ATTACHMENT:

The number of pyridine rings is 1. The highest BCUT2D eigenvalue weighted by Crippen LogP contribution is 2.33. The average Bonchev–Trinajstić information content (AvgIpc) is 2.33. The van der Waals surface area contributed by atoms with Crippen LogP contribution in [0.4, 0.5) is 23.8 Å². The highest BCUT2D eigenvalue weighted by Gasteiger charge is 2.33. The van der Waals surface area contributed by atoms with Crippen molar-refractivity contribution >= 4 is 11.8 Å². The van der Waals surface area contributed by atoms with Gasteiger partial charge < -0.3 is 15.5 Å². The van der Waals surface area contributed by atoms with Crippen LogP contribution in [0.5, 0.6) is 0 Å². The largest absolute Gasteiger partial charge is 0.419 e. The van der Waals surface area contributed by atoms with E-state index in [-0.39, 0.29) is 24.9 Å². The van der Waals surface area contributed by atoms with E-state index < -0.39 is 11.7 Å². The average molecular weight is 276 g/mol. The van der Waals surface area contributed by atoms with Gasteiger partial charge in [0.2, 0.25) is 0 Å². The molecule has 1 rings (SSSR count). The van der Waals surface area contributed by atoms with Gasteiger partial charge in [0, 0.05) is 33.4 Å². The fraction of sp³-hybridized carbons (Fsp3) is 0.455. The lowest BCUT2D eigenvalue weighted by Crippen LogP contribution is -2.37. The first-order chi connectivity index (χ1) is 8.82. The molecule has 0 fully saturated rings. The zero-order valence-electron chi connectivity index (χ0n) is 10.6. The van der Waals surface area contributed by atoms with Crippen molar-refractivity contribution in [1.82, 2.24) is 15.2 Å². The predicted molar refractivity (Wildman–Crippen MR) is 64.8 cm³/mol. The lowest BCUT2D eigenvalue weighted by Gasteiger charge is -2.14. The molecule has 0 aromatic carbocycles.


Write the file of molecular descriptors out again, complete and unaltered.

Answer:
The number of pyridine rings is 1. The highest BCUT2D eigenvalue weighted by Crippen LogP contribution is 2.33. The average Bonchev–Trinajstić information content (AvgIpc) is 2.33. The van der Waals surface area contributed by atoms with Crippen LogP contribution in [0.4, 0.5) is 23.8 Å². The highest BCUT2D eigenvalue weighted by Gasteiger charge is 2.33. The van der Waals surface area contributed by atoms with Crippen molar-refractivity contribution >= 4 is 11.8 Å². The van der Waals surface area contributed by atoms with Gasteiger partial charge < -0.3 is 15.5 Å². The van der Waals surface area contributed by atoms with Crippen LogP contribution in [0.5, 0.6) is 0 Å². The largest absolute Gasteiger partial charge is 0.419 e. The van der Waals surface area contributed by atoms with E-state index in [-0.39, 0.29) is 24.9 Å². The van der Waals surface area contributed by atoms with E-state index < -0.39 is 11.7 Å². The average molecular weight is 276 g/mol. The van der Waals surface area contributed by atoms with Gasteiger partial charge in [0.2, 0.25) is 0 Å². The molecule has 1 rings (SSSR count). The van der Waals surface area contributed by atoms with Gasteiger partial charge in [0, 0.05) is 33.4 Å². The fraction of sp³-hybridized carbons (Fsp3) is 0.455. The lowest BCUT2D eigenvalue weighted by Crippen LogP contribution is -2.37. The first-order chi connectivity index (χ1) is 8.82. The molecule has 0 fully saturated rings. The zero-order valence-electron chi connectivity index (χ0n) is 10.6. The van der Waals surface area contributed by atoms with Crippen molar-refractivity contribution in [1.82, 2.24) is 15.2 Å². The predicted molar refractivity (Wildman–Crippen MR) is 64.8 cm³/mol. The lowest BCUT2D eigenvalue weighted by Gasteiger charge is -2.14. The molecule has 0 aromatic carbocycles.